Do It Again

By Jim Tune

The hardest part of life, one preacher said, is that it’s so daily. Every day the bed needs to be made. Breakfast needs to be cooked. Dishes, dusting, work, and sleep demand our attention every single day.

200306673-001The same with ministry. Many of our churches need hundreds of volunteers to operate every week. The numbers vary depending on the size of the church, but every church needs people to show up and do their job. There’s not much glory in showing up faithfully, but without it we’re sunk.

We get tired, though. The thousandth time a husband wakes up beside his wife, he may start taking things for granted. The hundredth time a children’s ministry volunteer teaches rambunctious four-year-old boys, she may wonder if it’s worth it.

It is. Do it again.

G.K. Chesterton once observed how children delight in repetition. They want things repeated, and they want things unchanged. When playing with a child they say, “Do it again!” until the adults collapse in exhaustion.

Chesterton then suggested that God may be like the children:

Grown-up people are not strong enough to exult in monotony. But perhaps God is strong enough to exult in monotony. It is possible that God says every morning, “Do it again” to the sun; and every evening, “Do it again” to the moon. It may not be automatic necessity that makes all daisies alike; it may be that God makes every daisy separately, but has never got tired of making them. It may be that He has the eternal appetite of infancy; for we have sinned and grown old, and our Father is younger than we.

I’m glad God has never grown tired of telling the sun, “Do it again.” Let’s be like children and like God. Let’s recover the delight of doing small, monotonous things faithfully, even when others get tired.

I know a man who is the first to show up at church, even when he’s not on the schedule. He starts setting up. He will do whatever’s asked. He prefers to serve behind the scenes, but if needed he’ll step up to a public role too. He is the most faithful volunteer at the church, but he’s almost completely unnoticed—until he’s not there. He’s simultaneously the most valuable volunteer in the church and the most overlooked. The world needs people like him.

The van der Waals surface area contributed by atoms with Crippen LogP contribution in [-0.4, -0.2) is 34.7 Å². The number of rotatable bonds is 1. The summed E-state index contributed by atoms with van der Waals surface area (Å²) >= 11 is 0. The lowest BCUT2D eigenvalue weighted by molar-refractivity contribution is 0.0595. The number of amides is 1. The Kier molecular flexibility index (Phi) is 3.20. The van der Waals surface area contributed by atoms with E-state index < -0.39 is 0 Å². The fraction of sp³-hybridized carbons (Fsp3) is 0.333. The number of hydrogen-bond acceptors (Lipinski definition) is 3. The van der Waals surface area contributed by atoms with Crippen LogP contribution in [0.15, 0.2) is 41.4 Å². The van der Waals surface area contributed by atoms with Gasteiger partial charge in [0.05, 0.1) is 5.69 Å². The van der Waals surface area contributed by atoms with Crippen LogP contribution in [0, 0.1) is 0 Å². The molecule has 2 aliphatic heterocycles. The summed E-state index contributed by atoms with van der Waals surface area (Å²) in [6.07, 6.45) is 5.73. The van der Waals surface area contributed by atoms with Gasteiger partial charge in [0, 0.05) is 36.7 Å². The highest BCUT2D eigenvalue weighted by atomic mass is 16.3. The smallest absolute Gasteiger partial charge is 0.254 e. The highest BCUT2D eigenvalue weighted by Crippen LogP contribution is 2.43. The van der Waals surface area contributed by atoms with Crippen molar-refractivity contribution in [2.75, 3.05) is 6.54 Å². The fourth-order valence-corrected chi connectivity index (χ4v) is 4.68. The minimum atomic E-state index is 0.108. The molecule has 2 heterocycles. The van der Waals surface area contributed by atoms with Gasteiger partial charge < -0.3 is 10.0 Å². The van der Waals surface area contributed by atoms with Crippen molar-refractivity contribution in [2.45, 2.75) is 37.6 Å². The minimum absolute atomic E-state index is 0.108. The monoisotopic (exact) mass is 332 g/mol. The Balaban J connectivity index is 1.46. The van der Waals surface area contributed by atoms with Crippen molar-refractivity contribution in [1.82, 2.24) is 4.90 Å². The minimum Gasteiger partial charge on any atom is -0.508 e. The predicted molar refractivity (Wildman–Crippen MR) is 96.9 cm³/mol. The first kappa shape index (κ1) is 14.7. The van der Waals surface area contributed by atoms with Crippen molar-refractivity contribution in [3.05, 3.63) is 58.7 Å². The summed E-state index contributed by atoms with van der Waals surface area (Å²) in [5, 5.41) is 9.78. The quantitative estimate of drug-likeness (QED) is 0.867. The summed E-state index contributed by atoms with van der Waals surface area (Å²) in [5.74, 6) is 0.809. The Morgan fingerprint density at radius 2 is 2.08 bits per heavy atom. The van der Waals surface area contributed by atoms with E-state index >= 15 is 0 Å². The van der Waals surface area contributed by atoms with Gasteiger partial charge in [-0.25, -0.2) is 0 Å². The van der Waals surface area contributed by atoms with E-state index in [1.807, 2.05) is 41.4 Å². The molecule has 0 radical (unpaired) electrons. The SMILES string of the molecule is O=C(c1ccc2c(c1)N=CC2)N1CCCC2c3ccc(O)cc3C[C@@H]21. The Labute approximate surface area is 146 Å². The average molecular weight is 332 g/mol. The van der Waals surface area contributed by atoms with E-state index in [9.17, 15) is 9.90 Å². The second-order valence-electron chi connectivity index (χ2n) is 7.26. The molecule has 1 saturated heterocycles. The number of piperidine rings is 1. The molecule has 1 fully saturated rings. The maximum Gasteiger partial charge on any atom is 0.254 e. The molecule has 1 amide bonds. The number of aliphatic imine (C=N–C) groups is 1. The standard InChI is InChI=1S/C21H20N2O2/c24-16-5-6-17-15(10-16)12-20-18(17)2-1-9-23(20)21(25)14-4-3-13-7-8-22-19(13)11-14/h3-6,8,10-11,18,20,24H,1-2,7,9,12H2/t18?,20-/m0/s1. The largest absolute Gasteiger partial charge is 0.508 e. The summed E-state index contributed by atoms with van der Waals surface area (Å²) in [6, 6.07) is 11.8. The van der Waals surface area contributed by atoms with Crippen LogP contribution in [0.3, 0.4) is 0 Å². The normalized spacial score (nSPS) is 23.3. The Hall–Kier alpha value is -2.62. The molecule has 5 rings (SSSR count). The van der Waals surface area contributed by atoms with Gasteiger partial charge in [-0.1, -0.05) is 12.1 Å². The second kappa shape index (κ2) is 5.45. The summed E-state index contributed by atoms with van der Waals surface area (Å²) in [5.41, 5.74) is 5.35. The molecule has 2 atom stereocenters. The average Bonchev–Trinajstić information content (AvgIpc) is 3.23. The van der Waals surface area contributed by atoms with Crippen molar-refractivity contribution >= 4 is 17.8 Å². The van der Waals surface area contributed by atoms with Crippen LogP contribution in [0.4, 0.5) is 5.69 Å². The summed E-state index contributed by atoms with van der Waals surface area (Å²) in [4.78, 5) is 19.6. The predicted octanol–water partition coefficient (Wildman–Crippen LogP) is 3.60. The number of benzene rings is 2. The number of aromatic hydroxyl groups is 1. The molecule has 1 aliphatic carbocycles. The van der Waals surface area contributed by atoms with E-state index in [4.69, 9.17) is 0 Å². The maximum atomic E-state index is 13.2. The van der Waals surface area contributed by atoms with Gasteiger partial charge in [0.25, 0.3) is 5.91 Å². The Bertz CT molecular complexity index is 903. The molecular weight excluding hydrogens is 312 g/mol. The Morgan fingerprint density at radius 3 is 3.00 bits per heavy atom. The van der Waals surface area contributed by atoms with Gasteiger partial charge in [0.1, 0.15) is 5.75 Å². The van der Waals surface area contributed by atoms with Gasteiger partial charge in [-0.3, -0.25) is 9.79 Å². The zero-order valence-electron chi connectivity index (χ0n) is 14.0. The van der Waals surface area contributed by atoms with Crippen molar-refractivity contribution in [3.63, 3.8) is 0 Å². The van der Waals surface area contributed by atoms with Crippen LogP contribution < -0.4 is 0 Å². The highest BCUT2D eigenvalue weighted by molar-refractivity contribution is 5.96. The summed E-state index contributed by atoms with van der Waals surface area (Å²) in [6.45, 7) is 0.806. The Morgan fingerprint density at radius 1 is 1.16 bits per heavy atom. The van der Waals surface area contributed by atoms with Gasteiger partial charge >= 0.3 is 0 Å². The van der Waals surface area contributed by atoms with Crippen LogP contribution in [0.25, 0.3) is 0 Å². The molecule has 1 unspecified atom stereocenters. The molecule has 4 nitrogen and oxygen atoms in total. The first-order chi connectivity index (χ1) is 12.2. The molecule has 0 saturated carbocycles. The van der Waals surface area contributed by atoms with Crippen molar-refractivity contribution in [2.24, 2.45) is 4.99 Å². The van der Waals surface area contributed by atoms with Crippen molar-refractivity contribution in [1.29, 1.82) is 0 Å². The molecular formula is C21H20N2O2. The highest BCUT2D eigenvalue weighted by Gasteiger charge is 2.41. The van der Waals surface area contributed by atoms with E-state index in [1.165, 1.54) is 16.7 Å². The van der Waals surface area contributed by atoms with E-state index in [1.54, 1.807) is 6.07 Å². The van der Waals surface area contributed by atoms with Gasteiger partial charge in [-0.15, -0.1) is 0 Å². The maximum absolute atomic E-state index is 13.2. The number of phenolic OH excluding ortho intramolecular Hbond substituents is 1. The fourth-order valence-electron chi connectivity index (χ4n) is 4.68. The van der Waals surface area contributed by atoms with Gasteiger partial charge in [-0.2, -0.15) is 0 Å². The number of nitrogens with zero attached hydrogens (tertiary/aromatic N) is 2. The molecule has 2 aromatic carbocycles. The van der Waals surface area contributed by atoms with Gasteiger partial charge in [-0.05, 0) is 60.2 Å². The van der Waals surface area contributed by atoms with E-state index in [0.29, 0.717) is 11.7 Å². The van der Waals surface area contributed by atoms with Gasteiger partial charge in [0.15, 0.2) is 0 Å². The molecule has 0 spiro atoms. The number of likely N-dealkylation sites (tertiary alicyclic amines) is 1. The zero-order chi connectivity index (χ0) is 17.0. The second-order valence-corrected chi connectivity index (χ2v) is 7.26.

If you’re like me, you’re probably feeling tired right now. You may be wondering if the monotony is worth it. The apostle Paul wrote, “And let us not grow weary of doing good, for in due season we will reap, if we do not give up. So then, as we have opportunity, let us do good to everyone, and especially to those who are of the household of faith” (Galatians 6:9-10, English Standard Version).

Do it again. We’re counting on you. It’s worth it. What you’re doing really matters.

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1 Comment

  1. Jerry Maschewski
    November 9, 2016 at 4:06 pm

    Enjoyed Jim’s article. Volunteering is valuable and necessary for building His Kingdom! I believe Christians should be stepping up to help in whatever way God has called them. The question really is, Are we volunteering or are we serving God?

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